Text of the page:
Additionally, in some states, appellate courts have ruled ending Medicaid funding to the Planned Parenthood clinic, which provides a number of health services for low-income women, incl pregnancy services like postnatal care.
Postnatal care, including home visits by midwives, also improved mental health and breastfeeding outcomes among new mothers and was associated with reduced health care costs. Some Medicaid recipients can receive this service in the United States, but all other countries included in the report warrant at least 1 visit in 1 week after birth.
Recent cross section analysis of nearly 600,000 commercially insured individuals found that the prevalence of suicidal ideation and self-harm (suicide) occurring in the year before or after birth increased substantially from 2006 to 2017.1
In 2006, the prevalence of suicide was estimated at 0.2% per 100 individuals and increased to 0.6% per 100 individuals in 2017, while the diagnosis of suicide with comorbid depression or anxiety increased from 1.2% in 2006 to 2. 6% in 2017 (per 100 individuals for both.). During the study period, younger, non-Hispanic blacks and lower-income individuals experienced a greater increase in suicide.
“Policymakers, health planners and physicians must ensure access to universal suicide screening and appropriate treatment for pregnant and postpartum individuals and seek health systems and policy avenues to mitigate this growing public health crisis, especially for high-risk groups,” the analysis writer wrote.
In the United States, non-Hispanic black women are more than 3 times more likely to experience maternal death than white women. Non-Hispanic black women were also significantly more likely to experience severe incidence of maternal morbidity at the time of delivery.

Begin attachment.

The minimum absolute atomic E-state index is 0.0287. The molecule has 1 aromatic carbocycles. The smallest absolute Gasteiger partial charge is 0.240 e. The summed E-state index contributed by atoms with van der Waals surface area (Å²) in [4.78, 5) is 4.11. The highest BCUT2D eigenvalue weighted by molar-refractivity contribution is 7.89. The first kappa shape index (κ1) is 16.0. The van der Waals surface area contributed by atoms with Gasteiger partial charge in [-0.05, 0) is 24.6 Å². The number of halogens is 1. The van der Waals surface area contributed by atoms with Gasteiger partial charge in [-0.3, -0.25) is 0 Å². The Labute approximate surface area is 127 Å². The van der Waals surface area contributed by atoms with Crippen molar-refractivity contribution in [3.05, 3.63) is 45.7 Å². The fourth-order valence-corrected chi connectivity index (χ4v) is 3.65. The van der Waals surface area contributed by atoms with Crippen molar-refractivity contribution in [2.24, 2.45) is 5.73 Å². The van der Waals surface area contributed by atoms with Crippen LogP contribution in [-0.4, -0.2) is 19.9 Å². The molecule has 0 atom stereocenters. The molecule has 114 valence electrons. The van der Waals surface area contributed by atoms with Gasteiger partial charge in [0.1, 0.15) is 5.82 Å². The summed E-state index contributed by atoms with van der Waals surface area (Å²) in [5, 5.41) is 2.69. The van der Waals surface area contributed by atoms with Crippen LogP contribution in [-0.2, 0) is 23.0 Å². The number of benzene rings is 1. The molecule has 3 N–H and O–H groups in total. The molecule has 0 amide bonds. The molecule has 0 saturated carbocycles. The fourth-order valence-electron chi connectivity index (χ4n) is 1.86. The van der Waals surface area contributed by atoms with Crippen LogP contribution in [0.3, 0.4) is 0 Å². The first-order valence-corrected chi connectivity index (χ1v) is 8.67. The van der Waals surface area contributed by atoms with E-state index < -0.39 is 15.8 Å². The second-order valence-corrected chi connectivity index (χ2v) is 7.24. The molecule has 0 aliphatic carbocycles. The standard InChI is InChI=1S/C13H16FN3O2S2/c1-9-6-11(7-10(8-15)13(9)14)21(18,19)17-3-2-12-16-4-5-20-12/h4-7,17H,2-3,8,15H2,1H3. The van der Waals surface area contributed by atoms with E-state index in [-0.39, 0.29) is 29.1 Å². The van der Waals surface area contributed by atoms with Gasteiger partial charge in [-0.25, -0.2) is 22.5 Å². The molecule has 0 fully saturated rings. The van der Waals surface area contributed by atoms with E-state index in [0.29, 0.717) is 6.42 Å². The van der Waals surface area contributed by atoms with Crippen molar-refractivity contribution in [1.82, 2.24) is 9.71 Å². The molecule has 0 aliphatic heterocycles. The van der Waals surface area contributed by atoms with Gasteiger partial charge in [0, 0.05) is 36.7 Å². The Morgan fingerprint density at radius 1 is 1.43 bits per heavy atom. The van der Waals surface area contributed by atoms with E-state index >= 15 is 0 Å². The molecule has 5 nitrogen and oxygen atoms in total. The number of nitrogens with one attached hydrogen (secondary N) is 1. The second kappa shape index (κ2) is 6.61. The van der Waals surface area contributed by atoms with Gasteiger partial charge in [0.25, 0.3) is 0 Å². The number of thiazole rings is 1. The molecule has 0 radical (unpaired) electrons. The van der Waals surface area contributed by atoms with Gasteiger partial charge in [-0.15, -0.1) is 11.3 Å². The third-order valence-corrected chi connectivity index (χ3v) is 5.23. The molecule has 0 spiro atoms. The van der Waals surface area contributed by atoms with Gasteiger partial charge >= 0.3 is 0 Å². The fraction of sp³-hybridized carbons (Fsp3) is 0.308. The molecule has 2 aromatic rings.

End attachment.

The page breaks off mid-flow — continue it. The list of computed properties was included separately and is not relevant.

Importantly, these figures reflect the official United States accounting for maternal morbidity and are not taken into account undocumented pregnant women, many of whom delayed prenatal care and home delivery in response to recent immigration enforcement policies.
In terms of paid maternity leave, a Commonwealth Fund report finds that the United States is the only high-income country that does not guarantee paid leave to mothers after childbirth. All 10 other states guarantee at least 14 weeks of paid leave from work while some provide more than one year of maternity leave.
Despite these bleak trends, some progress has been made to increase maternal morbidity and mortality in the United States. ACA attestation helps women gain access to maternity care that requires coverage for free preventive services, broadens Medicaid eligibility, offers premium subsidies for low-income women, and provides protection for young women.
But the authors note that more changes need to be put in place to reverse this disproportionate impact trend woman of color. Solutions include strengthening postpartum care, ensuring paid maternity leave, and working to close the racial disparity gap in this population.
“Addressing systemic racism so that Blacks and Indigenous people are not at risk while they are pregnant is critical to reducing maternal mortality in the US, while offering paid maternity leave to all those who give birth will contribute to their health and the health of their babies, and strengthen the financial security of families. , ”Wrote Laurie Zephyrin, MD, and Roosa Tikkanen of The Commonwealth Fund at STAT News.
“The US clearly wants to invest in health care, but is not investing enough in the people who give birth… When it comes to maternal health care, it’s time we started investing wisely in ensuring that no one dies a preventable death while carrying life to the world. “
1. LK Advice, Dalton VK, Kolenic GE, et al. Trend of suicide 1 year before and after birth among individuals with commercial insurance in the United States, 2006-2017. JAMA Psychiatry. Published online 18 November 2020.doi: 10.1001 / jamapsychiatry.2020.3550